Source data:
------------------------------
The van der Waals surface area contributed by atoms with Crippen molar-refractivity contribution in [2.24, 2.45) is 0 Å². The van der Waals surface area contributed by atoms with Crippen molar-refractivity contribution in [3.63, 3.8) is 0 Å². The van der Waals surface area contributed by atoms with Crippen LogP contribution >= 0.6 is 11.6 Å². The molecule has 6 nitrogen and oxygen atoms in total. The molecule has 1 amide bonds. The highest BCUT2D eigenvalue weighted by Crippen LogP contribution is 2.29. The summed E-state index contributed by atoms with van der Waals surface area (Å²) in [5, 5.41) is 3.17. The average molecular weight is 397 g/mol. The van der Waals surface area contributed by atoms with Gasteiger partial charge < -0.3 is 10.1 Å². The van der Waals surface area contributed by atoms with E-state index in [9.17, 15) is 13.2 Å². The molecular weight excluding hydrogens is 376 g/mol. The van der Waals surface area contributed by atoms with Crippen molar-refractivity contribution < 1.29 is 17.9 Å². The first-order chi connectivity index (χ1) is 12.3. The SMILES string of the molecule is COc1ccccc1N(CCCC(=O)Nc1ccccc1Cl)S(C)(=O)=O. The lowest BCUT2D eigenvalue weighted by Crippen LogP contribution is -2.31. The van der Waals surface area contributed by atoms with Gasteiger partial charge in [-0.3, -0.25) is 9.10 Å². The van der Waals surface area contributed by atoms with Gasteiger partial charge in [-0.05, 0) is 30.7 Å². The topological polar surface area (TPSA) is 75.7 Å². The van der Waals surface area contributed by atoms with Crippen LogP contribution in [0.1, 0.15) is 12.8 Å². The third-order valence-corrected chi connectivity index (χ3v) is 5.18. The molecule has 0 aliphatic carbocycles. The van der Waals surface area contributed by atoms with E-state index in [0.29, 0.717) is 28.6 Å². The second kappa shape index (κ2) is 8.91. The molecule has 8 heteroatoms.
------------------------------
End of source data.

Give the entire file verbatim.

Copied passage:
The van der Waals surface area contributed by atoms with Crippen molar-refractivity contribution in [2.24, 2.45) is 0 Å². The van der Waals surface area contributed by atoms with Crippen molar-refractivity contribution in [3.63, 3.8) is 0 Å². The van der Waals surface area contributed by atoms with Crippen LogP contribution >= 0.6 is 11.6 Å². The molecule has 6 nitrogen and oxygen atoms in total. The molecule has 1 amide bonds. The highest BCUT2D eigenvalue weighted by Crippen LogP contribution is 2.29. The summed E-state index contributed by atoms with van der Waals surface area (Å²) in [5, 5.41) is 3.17. The average molecular weight is 397 g/mol. The van der Waals surface area contributed by atoms with Gasteiger partial charge < -0.3 is 10.1 Å². The van der Waals surface area contributed by atoms with E-state index in [9.17, 15) is 13.2 Å². The molecular weight excluding hydrogens is 376 g/mol. The van der Waals surface area contributed by atoms with Crippen molar-refractivity contribution < 1.29 is 17.9 Å². The first-order chi connectivity index (χ1) is 12.3. The SMILES string of the molecule is COc1ccccc1N(CCCC(=O)Nc1ccccc1Cl)S(C)(=O)=O. The lowest BCUT2D eigenvalue weighted by Crippen LogP contribution is -2.31. The van der Waals surface area contributed by atoms with Gasteiger partial charge in [-0.3, -0.25) is 9.10 Å². The van der Waals surface area contributed by atoms with Gasteiger partial charge in [-0.05, 0) is 30.7 Å². The topological polar surface area (TPSA) is 75.7 Å². The van der Waals surface area contributed by atoms with Crippen LogP contribution in [0.1, 0.15) is 12.8 Å². The third-order valence-corrected chi connectivity index (χ3v) is 5.18. The molecule has 0 aliphatic carbocycles. The van der Waals surface area contributed by atoms with E-state index in [0.29, 0.717) is 28.6 Å². The second kappa shape index (κ2) is 8.91. The molecule has 8 heteroatoms.